Study helps UA schools improve safety protocols
Upper Arlington City Schools "took a hard look" at its safety procedures through a school vulnerability assessment and is developing a new safety plan to tighten crisis plans.
Chris Potts, executive director of business services, said representatives from Impact America recently conducted school assessments for all nine district buildings and the central office.
"Impact America allowed us to take a hard look at our current safety procedures and plan for future improvements to correct any weaknesses that were identified," he said. "Since this assessment was an all-hazards approach, we are able to identify strengths and weaknesses for all things safety, not just intruders and violence."
Potts said the assessment included threats to school safety such as tornadoes, flood and fire, along with how buildings might be accessible to violent intruders.
Upper Arlington and many area school districts have been enhancing classroom safety measures since the school shooting Dec. 14, 2012, at Sandy Hook Elementary School in Newtown, Conn. Twenty children and six adult staff members were killed by an intruder.
Upper Arlington conducted a number of safety forums after the shooting, asking parents to voice their concerns.
The district also installed new door buzzer systems at all school buildings.
"The door buzz systems have been operational in all school buildings except the high school since February," Potts said. "The community has really responded well to this culture change and I thank them for their flexibility and patience."
He said procedures for entry are still being developed at the high school.
When someone comes to the main entrance of an elementary school, they have to hit a button. A secretary or designee is then able to view who is at the door before they unlock it.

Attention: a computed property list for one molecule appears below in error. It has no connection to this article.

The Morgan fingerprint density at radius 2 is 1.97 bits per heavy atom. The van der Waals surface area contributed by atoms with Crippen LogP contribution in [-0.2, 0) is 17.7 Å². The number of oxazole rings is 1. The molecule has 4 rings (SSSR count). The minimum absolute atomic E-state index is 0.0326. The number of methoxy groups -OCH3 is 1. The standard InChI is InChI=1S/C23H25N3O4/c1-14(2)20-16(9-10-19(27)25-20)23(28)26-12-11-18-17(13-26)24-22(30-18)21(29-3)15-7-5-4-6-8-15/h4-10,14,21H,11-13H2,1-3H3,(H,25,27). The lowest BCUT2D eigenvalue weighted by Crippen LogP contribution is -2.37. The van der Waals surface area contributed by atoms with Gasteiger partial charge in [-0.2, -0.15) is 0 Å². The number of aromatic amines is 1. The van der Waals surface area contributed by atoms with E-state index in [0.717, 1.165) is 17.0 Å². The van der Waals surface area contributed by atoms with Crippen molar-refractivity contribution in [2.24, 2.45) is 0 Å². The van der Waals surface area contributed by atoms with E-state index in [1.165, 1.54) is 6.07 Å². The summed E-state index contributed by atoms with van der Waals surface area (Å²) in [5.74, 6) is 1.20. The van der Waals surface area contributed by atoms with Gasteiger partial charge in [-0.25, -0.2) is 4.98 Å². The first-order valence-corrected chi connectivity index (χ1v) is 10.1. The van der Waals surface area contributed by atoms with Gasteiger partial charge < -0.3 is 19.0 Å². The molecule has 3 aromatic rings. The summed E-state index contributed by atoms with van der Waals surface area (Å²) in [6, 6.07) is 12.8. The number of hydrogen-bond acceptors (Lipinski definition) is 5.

"We were commended by Impact America for having these in place and following this best practice for school security," Potts said.
The district also extended the Memorial Day holiday for students through Tuesday, May 28, so the full staff could complete safety and lockdown enhancement training in each building.
Potts said local police were expected to attend the training, but that the main purpose of the day was not lockdown drills with police.
"The staff members are learning new procedures on how the traditional lockdown needs to evolve and change," he said.
He said the workshop is called "Beyond Lockdown" and is presented by nationally known school safety experts.
"The workshop focuses on skills and strategies needed to improve existing lockdown procedures and techniques to implement enhanced responses to crisis events in our schools," he said. "The training will give teachers and all staff the chance to step back and think differently about how to keep everyone safe during an act of violence.
"At the end of the day, staffs have meaningful discussions about the day and identify concerns and questions about how to implement any of the strategies they have learned," he said. "Our No. 1 priority is the safety and security of our kids and this training helps enhance our ability to meet our safety goals."
The district paid $1,500 per building, or $15,000, to Impact America for the vulnerability study.
Gary Sigrist, from Impact America, spoke to school board members earlier this month.
"In a country driven by the Sandy Hook tragedy, we have to take another look at our responses to violence and to things like fire safety and even hygiene safety, to make sure there is a limited amount of chemicals in a building," he said. "We are very thorough and always recommend best practices in school safety."
Sigrist said his reports to the district will cover strengths and weaknesses of each building.
"They will be a sort of roundup, where we list some things you can do right now and others that may take awhile," he said.